TUNIS, Tunisia—Japan will cooperate closely with African countries to promote “more resilient” economies, Prime Minister Fumio Kishida told the final session of an investment conference in Tunisia on Sunday.
He also promised Japan would use its place on the United Nations Security Council next year to push for a permanent African seat on the world body, a day after announcing $30 billion in public and private finance for the continent.
Japan wants “to create an environment where African people can live in peace and security so they can develop,” Kishida said, speaking via live video from Tokyo after testing positive for COVID-19 days earlier.
Senegalese President Macky Sall, chair of the 55-member African Union, backed Kishida’s call for the continent to have a seat on the UN Security Council.
Conflicts “that destabilize us and prevent us from developing must be taken into account by the Security Council” whose mission it is to promote international peace and security, Sall said.
He also called for a greater role for African peacekeepers in resolving conflicts.
“Without security there can be no development,” Sall said.
The eighth Tokyo International Conference on African Development (TICAD) took place in Tunisia, one of many import-dependent countries battered by global supply disruptions and price spikes unleashed by the coronavirus pandemic and the war in Ukraine.
Some 20 African heads of state and government took part in the summit in the North African nation, which brought together around 5,000 people from business and other sectors and shut down major roads across Tunis, causing weekend traffic chaos. AFP
Tunisian host President Kais Saied called for a “new approach” towards Africa, noting that many countries which had racked up large foreign debts since independence were also net exporters of human resources–taking skills gained in Africa to be used in the global North.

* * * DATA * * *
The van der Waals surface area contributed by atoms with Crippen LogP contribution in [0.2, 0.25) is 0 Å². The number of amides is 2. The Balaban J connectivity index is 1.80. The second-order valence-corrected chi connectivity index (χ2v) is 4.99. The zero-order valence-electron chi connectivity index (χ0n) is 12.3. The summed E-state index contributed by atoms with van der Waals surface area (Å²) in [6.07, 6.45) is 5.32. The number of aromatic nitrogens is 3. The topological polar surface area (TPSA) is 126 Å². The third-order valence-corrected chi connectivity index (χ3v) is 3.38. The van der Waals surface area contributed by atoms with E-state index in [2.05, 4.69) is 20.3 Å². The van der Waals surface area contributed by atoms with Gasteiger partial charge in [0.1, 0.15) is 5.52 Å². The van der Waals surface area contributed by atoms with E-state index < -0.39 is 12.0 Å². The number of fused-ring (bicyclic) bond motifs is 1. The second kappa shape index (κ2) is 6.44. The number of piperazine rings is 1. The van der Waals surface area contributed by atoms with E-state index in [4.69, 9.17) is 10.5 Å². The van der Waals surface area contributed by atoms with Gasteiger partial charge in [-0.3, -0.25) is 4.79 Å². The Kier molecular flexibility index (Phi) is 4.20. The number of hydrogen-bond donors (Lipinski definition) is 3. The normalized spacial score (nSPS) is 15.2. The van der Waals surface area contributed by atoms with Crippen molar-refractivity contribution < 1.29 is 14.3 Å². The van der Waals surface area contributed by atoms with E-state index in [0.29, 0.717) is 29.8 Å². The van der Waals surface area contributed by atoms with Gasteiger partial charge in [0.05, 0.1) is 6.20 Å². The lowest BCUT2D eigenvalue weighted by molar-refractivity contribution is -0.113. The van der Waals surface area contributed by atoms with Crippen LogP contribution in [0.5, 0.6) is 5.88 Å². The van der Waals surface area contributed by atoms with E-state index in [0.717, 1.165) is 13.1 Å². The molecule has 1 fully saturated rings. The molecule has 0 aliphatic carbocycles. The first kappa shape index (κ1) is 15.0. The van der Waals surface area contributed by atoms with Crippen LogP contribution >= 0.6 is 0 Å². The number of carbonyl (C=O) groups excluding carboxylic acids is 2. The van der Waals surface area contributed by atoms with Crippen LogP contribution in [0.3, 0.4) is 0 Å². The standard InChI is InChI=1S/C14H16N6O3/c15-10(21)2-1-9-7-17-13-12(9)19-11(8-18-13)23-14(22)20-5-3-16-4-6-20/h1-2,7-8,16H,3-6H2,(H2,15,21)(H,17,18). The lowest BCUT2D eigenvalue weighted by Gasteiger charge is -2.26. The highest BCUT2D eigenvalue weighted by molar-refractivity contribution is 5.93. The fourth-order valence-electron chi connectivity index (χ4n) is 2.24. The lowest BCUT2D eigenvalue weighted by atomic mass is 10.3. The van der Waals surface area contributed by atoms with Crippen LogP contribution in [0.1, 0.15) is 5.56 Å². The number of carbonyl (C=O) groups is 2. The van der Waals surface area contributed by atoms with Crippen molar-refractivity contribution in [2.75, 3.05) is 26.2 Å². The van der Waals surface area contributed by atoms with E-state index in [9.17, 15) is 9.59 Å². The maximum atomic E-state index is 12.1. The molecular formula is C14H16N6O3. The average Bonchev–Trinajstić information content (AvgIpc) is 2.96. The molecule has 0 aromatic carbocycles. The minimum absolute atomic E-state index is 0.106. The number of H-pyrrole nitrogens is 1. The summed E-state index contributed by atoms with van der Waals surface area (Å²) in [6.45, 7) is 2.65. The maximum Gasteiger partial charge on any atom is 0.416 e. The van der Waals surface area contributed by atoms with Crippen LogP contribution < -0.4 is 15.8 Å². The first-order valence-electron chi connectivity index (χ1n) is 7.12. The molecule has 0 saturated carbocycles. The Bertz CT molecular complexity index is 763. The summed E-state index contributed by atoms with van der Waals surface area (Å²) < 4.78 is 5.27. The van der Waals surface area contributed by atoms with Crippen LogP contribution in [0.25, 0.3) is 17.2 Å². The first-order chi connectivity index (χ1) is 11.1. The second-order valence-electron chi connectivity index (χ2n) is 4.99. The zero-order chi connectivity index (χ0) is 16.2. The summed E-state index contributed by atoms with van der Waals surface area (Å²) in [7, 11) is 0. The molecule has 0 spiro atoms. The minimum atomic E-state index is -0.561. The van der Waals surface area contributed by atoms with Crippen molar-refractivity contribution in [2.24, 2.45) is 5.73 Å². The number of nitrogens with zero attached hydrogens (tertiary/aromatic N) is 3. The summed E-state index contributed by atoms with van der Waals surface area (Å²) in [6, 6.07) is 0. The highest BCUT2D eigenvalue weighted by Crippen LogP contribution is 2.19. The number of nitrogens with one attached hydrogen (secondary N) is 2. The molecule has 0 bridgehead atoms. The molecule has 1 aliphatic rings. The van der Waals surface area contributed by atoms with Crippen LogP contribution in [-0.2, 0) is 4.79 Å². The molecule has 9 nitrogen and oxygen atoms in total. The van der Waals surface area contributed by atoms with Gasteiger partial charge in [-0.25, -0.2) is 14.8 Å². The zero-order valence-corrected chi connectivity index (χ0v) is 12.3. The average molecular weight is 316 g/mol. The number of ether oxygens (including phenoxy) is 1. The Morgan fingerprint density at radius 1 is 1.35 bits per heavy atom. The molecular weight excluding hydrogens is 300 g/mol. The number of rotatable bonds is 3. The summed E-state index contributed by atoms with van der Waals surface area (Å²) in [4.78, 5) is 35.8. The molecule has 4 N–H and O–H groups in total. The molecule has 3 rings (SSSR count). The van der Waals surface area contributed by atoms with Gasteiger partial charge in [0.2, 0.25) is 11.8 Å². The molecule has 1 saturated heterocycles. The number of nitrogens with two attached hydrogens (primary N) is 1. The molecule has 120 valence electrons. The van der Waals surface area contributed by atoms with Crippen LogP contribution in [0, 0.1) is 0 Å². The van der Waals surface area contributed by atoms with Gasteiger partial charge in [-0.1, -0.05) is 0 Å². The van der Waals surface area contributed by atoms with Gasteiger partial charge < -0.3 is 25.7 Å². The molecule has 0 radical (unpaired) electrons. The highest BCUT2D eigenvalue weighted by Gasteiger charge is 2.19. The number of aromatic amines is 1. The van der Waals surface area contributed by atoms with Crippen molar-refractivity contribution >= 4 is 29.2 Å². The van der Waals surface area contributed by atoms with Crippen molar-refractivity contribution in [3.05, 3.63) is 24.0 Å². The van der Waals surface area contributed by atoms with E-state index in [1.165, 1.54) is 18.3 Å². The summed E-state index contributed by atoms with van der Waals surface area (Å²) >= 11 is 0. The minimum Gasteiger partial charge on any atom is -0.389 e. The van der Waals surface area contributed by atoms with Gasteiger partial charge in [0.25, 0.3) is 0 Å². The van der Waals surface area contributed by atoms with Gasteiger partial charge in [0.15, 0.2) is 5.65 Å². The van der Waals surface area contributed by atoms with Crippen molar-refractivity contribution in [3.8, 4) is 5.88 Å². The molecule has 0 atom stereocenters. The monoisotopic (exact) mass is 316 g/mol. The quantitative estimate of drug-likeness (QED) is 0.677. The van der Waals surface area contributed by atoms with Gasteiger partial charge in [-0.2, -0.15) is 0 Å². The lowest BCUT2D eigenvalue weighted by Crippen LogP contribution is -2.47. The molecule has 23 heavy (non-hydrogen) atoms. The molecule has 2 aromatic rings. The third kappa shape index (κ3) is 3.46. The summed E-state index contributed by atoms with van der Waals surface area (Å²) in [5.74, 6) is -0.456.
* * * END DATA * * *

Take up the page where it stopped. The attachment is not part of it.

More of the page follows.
“Who is lending to whom?” he asked.
Sall called for African debts to be rescheduled or cancelled, as well as for the implementation of a promise by the G20 group of nations to suspend interest payments.
“Given the double crisis we’re facing, these measures are necessary to relaunch our economies,” he said.
The conference came as Japan’s rival China cements its influence on the continent with its “Belt and Road” infrastructure initiative, and as experts express concern about the long-term sustainability of some African nations’ borrowing from Beijing.
Kishida also announced that Japan would appoint a special envoy to the Horn of Africa, where a long and devastating drought in parts of Ethiopia, Kenya and Somalia has prompted the UN’s weather agency to warn this week of an “unprecedented humanitarian catastrophe.”
In West Africa, Kishida said Japan would pump $8.3 million into the troubled but gold-rich Liptako-Gourma tri-border area between Mali, Niger and Burkina Faso that has been ravaged by jihadist attacks in recent years.
The aid will aim to “develop good cooperation between residents and local authorities” and help improve administrative services for the area’s five million residents, he said.
In a final statement, the conference participants voiced “deep concern (over) the negative socio-economic impact” of the Ukraine crisis, saying it had created food insecurity in Africa.
“(We) reiterate the repeated calls for the resumption of the export of cereals, grains and agricultural products as well as fertilizers to global markets in order to relieve the African population,” the declaration read.